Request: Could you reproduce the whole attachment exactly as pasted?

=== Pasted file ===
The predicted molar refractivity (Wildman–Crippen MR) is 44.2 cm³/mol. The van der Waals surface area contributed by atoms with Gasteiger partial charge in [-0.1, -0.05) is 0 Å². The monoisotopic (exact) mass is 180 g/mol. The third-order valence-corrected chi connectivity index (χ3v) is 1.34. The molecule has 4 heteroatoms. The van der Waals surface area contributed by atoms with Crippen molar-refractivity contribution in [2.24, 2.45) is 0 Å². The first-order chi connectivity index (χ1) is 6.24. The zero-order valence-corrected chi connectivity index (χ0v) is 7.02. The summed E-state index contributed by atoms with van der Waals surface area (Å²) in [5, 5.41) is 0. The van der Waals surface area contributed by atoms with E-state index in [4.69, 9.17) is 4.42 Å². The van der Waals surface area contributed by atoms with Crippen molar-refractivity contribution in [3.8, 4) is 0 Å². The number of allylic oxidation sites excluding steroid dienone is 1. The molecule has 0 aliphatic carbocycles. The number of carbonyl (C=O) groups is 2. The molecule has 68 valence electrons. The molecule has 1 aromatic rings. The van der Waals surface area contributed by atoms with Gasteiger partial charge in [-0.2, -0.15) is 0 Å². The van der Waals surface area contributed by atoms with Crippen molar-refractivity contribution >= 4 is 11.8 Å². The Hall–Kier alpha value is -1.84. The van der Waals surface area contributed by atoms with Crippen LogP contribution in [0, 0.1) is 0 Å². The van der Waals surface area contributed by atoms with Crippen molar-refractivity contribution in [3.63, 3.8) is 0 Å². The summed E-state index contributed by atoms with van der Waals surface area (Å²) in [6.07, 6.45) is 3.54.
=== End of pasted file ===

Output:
The predicted molar refractivity (Wildman–Crippen MR) is 44.2 cm³/mol. The van der Waals surface area contributed by atoms with Gasteiger partial charge in [-0.1, -0.05) is 0 Å². The monoisotopic (exact) mass is 180 g/mol. The third-order valence-corrected chi connectivity index (χ3v) is 1.34. The molecule has 4 heteroatoms. The van der Waals surface area contributed by atoms with Crippen molar-refractivity contribution in [2.24, 2.45) is 0 Å². The first-order chi connectivity index (χ1) is 6.24. The zero-order valence-corrected chi connectivity index (χ0v) is 7.02. The summed E-state index contributed by atoms with van der Waals surface area (Å²) in [5, 5.41) is 0. The van der Waals surface area contributed by atoms with E-state index in [4.69, 9.17) is 4.42 Å². The van der Waals surface area contributed by atoms with Crippen molar-refractivity contribution in [3.8, 4) is 0 Å². The number of allylic oxidation sites excluding steroid dienone is 1. The molecule has 0 aliphatic carbocycles. The number of carbonyl (C=O) groups is 2. The molecule has 68 valence electrons. The molecule has 1 aromatic rings. The van der Waals surface area contributed by atoms with Gasteiger partial charge in [-0.2, -0.15) is 0 Å². The van der Waals surface area contributed by atoms with Crippen molar-refractivity contribution >= 4 is 11.8 Å². The Hall–Kier alpha value is -1.84. The van der Waals surface area contributed by atoms with Crippen LogP contribution in [0, 0.1) is 0 Å². The van der Waals surface area contributed by atoms with Crippen molar-refractivity contribution in [3.63, 3.8) is 0 Å². The summed E-state index contributed by atoms with van der Waals surface area (Å²) in [6.07, 6.45) is 3.54.